Dear Portuguese pilgrims, I greet you all, especially the faithful of Belo Horizonte and the Obra de Maria group. On Friday and Saturday - God willing - I will travel to Fátima, to entrust to Our Lady the temporal and eternal destiny of humanity and to pray for the blessings of Heaven on its paths. I ask everyone to join me as pilgrims of hope and peace: your hands in prayer continue to support me. May the greatest and best of Mothers watch over each one of you, for all your days unto eternity!
I cordially welcome Arabic-speaking pilgrims, especially those from Iraq, Jordan and the Middle East. The Virgin Mary, Mother of Hope, teaches us that all the darkness of the world can not extinguish the light of the candle of hope when it is fuelled by faith and trust in God, Who never disappoints. May the Lord bless you all and protect you from the evil one!
I cordially greet Polish people here in Rome. Last Monday you celebrated in your homeland the solemnity of St. Stanislaus, bishop and martyr, and patron of Poland. In the image of the “Good Shepherd”, defending evangelical values and moral order, he sacrificed his life for his sheep and shed the blood of martyrdom. May his example be for all of us an encouragement to be able to be faithful to Christ, His Cross, and the Gospel, in every situation of life. I entrust to your prayer my imminent pilgrimage to Fátima, and I bless you all. Jesus Christ be praised.
I heartily greet the delegation of young priests from the Patriarchate of Moscow, guests of the Pontifical Council for Promoting Christian Unity. Almighty God, by the intercession of the Mother of God, bless our Country and the commitment of the Orthodox Russian Church for the dialogue between religions and the common good.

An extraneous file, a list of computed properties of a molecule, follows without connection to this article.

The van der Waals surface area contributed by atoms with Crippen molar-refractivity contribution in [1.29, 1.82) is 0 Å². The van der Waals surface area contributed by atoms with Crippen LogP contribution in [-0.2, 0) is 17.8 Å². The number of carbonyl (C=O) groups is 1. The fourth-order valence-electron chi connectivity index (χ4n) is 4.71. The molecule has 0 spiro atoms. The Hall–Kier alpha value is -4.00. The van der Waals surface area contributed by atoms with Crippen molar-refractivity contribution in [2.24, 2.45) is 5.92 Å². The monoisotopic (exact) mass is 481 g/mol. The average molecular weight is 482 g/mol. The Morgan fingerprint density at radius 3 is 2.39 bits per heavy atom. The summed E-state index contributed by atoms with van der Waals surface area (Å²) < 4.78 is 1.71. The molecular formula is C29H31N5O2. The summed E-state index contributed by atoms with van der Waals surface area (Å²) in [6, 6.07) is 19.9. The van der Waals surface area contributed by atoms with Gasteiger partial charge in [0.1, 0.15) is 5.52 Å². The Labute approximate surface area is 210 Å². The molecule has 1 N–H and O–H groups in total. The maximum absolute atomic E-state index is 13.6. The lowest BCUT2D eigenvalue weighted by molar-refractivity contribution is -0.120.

I cordially welcome Italian pilgrims. I greet participants in the ecumenical week promoted by the Focolari Movement and urge them to continue on their common path of unity, dialogue and friendship between religions and peoples.
I am pleased to welcome the faithful of Ischia, accompanied by Bishop Pietro Lagnese, and those of Andria and Marano di Napoli, as well as participants in the Family Business Network meeting, promoted by the dicastery for integral human development. I greet the presidents of the Taekwondo World and Italian Federation; the European Association of International Studies; participants in the Hydrae Course; the Sassari Brigade and the Raggruppamento Lazio Umbria e Abruzzo dell’Operazione Strade Sicure (Lazio, Umbria and Abruzzo Group of Safe Road Operations), whom I thank for their security service also in the vicinity of Vatican City and the Papal Basilicas. I encourage you all to live well this time of Easter in your families and work environments, bringing, with the enthusiasm of missionary disciples, the joy of the Resurrection.
I address a special thought to young people, the sick and the newlyweds. Next Saturday will be the centenary of the apparitions to the three pastors of the Blessed Virgin Mary of Fátima. Dear young people, learn to cultivate devotion to the Mother of God, with the daily recitation of the Rosary; dear sick people, feel the presence of Mary in the hour of the cross; and you, dear newly-weds, pray that love and mutual respect may never be lacking in your home.
© Libreria Editrice Vaticana 2017